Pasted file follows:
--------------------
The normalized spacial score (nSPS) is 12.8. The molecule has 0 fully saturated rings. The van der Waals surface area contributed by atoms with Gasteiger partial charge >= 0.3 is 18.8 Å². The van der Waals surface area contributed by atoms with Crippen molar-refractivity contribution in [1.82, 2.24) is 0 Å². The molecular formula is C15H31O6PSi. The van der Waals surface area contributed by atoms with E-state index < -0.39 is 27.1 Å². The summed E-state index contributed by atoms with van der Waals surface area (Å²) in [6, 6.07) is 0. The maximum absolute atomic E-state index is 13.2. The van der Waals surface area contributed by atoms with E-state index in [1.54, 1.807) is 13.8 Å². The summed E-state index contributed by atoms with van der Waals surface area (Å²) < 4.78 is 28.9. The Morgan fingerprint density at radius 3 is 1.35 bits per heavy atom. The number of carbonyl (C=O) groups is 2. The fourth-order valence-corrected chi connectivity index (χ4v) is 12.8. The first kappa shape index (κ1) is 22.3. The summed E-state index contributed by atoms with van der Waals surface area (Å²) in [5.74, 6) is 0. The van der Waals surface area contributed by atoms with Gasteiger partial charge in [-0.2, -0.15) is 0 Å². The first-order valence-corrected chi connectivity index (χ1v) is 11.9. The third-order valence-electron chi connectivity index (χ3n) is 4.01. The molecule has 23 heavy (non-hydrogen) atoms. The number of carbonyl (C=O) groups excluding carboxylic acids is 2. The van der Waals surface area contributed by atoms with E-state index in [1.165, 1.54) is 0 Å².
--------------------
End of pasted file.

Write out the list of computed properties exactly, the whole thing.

The normalized spacial score (nSPS) is 12.8. The molecule has 0 fully saturated rings. The van der Waals surface area contributed by atoms with Gasteiger partial charge >= 0.3 is 18.8 Å². The van der Waals surface area contributed by atoms with Crippen molar-refractivity contribution in [1.82, 2.24) is 0 Å². The molecular formula is C15H31O6PSi. The van der Waals surface area contributed by atoms with E-state index < -0.39 is 27.1 Å². The summed E-state index contributed by atoms with van der Waals surface area (Å²) in [6, 6.07) is 0. The maximum absolute atomic E-state index is 13.2. The van der Waals surface area contributed by atoms with E-state index in [1.54, 1.807) is 13.8 Å². The summed E-state index contributed by atoms with van der Waals surface area (Å²) < 4.78 is 28.9. The Morgan fingerprint density at radius 3 is 1.35 bits per heavy atom. The number of carbonyl (C=O) groups is 2. The fourth-order valence-corrected chi connectivity index (χ4v) is 12.8. The first kappa shape index (κ1) is 22.3. The summed E-state index contributed by atoms with van der Waals surface area (Å²) in [5.74, 6) is 0. The van der Waals surface area contributed by atoms with Gasteiger partial charge in [-0.2, -0.15) is 0 Å². The first-order valence-corrected chi connectivity index (χ1v) is 11.9. The third-order valence-electron chi connectivity index (χ3n) is 4.01. The molecule has 23 heavy (non-hydrogen) atoms. The number of carbonyl (C=O) groups excluding carboxylic acids is 2. The van der Waals surface area contributed by atoms with E-state index in [1.165, 1.54) is 0 Å².